The African tech scene, largely dominated by western investors has over the years seen immense growth. This growth has opened the continent up to diverse sources of funding from VCs and investors from other parts of the world; the latest among these investors is Samurai Incubate, a Tokyo-based Africa-focused VC firm that just closed its 2nd General Fund in the continent.
The “Samurai Africa 2nd General Partnership” fund which was closed last Thursday after raising 2.06 billion yen (~ 18million), is focused on startups in Kenya, Nigeria, South Africa, and Egypt – the four biggest countries in Africa in terms of startup funding. One notable thing about this new fund is that the firm plans to make its first investment in Egypt. The North African country has seen tremendous growth in its tech ecosystem over the last few months; springing up talents, startups, and indigenous investors at a very impressive pace. For Samurai Incubate Africa, it’s only fair to tap into this growth because Egypt’s inclusion ensures the firm has startups in the Big Four.
The fund which was oversubscribed had a total of 54 investors who joined as limited partners (LPs) in the raise, notable amongst them was the Toyota Tsusho Corporation, which has a diverse network across the continent. The firm is the founder of Mobility 54, a corporate venture capital (CVC) looking to invest $45 million into African mobility, logistics, and fintech startups.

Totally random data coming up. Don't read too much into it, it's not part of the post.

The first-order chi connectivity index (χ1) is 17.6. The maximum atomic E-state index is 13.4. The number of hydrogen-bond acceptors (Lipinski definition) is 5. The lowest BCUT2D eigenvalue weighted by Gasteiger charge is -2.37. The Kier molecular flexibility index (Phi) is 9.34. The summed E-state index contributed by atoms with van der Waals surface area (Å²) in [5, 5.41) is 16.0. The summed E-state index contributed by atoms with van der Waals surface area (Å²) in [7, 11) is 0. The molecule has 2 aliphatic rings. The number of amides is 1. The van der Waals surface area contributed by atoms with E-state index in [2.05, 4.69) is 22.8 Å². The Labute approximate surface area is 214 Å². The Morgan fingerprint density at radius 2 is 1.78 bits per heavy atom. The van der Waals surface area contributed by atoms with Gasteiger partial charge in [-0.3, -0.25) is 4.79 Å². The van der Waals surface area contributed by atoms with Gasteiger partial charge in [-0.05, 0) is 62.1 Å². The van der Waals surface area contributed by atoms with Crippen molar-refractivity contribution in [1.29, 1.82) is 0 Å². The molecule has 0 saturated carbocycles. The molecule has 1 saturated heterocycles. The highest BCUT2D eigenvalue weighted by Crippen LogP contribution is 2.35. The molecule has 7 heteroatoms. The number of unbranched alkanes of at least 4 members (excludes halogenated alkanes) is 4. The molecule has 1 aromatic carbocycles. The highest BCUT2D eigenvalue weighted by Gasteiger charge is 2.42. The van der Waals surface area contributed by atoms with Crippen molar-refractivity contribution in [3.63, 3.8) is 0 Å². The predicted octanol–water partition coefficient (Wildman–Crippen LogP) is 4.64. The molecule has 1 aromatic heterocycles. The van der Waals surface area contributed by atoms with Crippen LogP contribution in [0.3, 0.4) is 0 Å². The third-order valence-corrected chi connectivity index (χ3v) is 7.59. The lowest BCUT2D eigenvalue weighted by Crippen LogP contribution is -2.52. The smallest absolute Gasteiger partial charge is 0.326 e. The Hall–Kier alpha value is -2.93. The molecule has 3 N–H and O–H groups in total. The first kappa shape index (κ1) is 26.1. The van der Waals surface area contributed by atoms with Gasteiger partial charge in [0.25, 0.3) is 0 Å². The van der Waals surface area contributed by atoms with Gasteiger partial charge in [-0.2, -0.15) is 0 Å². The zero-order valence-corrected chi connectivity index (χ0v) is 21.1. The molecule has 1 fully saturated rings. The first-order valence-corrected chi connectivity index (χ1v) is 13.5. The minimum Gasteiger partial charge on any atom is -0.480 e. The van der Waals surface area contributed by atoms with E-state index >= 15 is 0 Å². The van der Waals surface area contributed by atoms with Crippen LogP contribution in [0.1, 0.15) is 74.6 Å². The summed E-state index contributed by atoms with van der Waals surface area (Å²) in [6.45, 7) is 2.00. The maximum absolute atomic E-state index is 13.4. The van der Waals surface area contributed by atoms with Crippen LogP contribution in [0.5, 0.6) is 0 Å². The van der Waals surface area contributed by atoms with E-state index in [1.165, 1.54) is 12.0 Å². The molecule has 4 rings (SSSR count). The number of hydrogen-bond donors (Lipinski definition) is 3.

Samurai Incubate was founded in 2018 by Kentaro Sakakibara, and began investing in the continent through its subsidiary Leapfrog Ventures. The firm has about 26 startups in its portfolio, spanning countries like Kenya, Nigeria, and South Africa. Startups in its portfolio include Eden Life, a tech-enabled home service startup; online loan marketplace Evolve Credit; energy startup Shyft Power Solutions; microfinance services for car lenders FMG; freight forwarding company Oneport; and online grocery platform Pricepally.
The Japanese VC firm intends to invest in 30 to 40 new startups at the pre-seed and seed stage and also participate in follow-up Series-A investments in 7 to 10 startups in its portfolio.
Though the firm is sector agnostic, it plans to target investments in fintech, insurtech, commerce, energy, healthcare, mobility, and entertainment in its next investments.
Samurai Incubate, Uncovered fund, and Kepple Africa are a host of Japanese firms that are making great inroads into the African investment space. Though Kepple Africa leads the trio with 50 startups in its portfolio, the others are poised to catch up with it very soon.